We’ve been re-arranging some deck chairs at work (deploying a new backup tool in our SQL environment). As we’ve been working our way through that we’ve had to update or re-engineer some of our processes for automatic restores to use the new tool. We’re doing one restore though where no one could recall who actually used the restored database. After asking around for a month we didn’t have any better idea of whether the database was actually used or not.
In 8 days Spokane will play host to it’s first ever SQL Saturday event (yay!) Right after I got my first DBA job I quickly discovered the PASS community (via Brent Ozar to be specific, the senior DBA was quite the fan and their 6 month JR DBA Training plan was invaluable in getting my sea legs). I quickly discovered a truly welcoming and helpful community that at its core is deeply invested in the success and growth of its members.
It’s rare that I ever look back at a year in review and think “Yeah, I nailed it.” 2017 maybe even less so. It found it difficult to maintain long term focus and a lot of little projects definitely fell through the cracks. That being said here are my goals for 2018 (both personal and professional): More technical posts: I should be more comfortable providing technical information to a wider audience.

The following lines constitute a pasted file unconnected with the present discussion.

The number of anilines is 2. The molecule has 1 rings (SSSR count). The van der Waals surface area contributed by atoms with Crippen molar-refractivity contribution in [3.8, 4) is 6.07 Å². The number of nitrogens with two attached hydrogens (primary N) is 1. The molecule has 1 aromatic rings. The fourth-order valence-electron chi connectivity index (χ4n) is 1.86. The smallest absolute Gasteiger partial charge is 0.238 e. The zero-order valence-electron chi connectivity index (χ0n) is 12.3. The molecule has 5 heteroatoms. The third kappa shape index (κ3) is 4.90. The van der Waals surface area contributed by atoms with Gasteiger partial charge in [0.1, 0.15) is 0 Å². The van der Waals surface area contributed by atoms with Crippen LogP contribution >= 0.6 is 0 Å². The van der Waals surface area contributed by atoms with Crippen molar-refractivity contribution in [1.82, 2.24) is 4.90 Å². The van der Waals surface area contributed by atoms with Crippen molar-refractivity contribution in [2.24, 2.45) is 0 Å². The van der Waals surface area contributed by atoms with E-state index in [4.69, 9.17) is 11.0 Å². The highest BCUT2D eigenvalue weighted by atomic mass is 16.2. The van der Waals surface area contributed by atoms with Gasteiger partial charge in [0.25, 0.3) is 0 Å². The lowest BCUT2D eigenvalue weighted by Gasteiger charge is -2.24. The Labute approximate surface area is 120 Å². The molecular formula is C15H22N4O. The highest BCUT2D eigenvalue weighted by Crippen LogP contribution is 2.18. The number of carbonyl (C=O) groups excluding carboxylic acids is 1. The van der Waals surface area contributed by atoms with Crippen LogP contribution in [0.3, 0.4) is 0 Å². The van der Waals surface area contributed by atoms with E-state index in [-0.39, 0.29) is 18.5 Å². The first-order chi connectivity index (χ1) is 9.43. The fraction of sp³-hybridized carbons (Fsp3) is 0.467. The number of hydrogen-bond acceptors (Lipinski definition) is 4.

Recently I was reviewing the growth of some of our third party vendor databases and discovered that one vendor had these handy, enormous audit tables that hadn’t been touched since they were created. Records were constantly being added and as a double surprise (SURPRISE) there was no way via the application to ensure these tables were getting the cleanup they needed. After some back and forth (triple SURPRISE) it fell to us to manage this data.
This is mostly because I can’t find the link to this Microsoft Technet Article easily enough. Like most things SQL server there is a lot nuance to compressing tables and indexes in your databases and I’m going to just touch on the first pass look I’m performing. The first step is to look at the usage patterns on the table. The technet article splits this into two queries that I have combined into one single query below.
We currently use Dell’s Litespeed for SQL Server for our SQL backup compression and encryption needs. It has an intuitive GUI, manages log shipping and we are generally pretty happy with it. I’ve got a couple of problem databases where I don’t want the vanilla out of the box full backups. A couple of our data warehouse dbs are now over a terabyte in size and continuing to grow. We’re implementing partitioning to help with index and statistics maintenance as well as backups.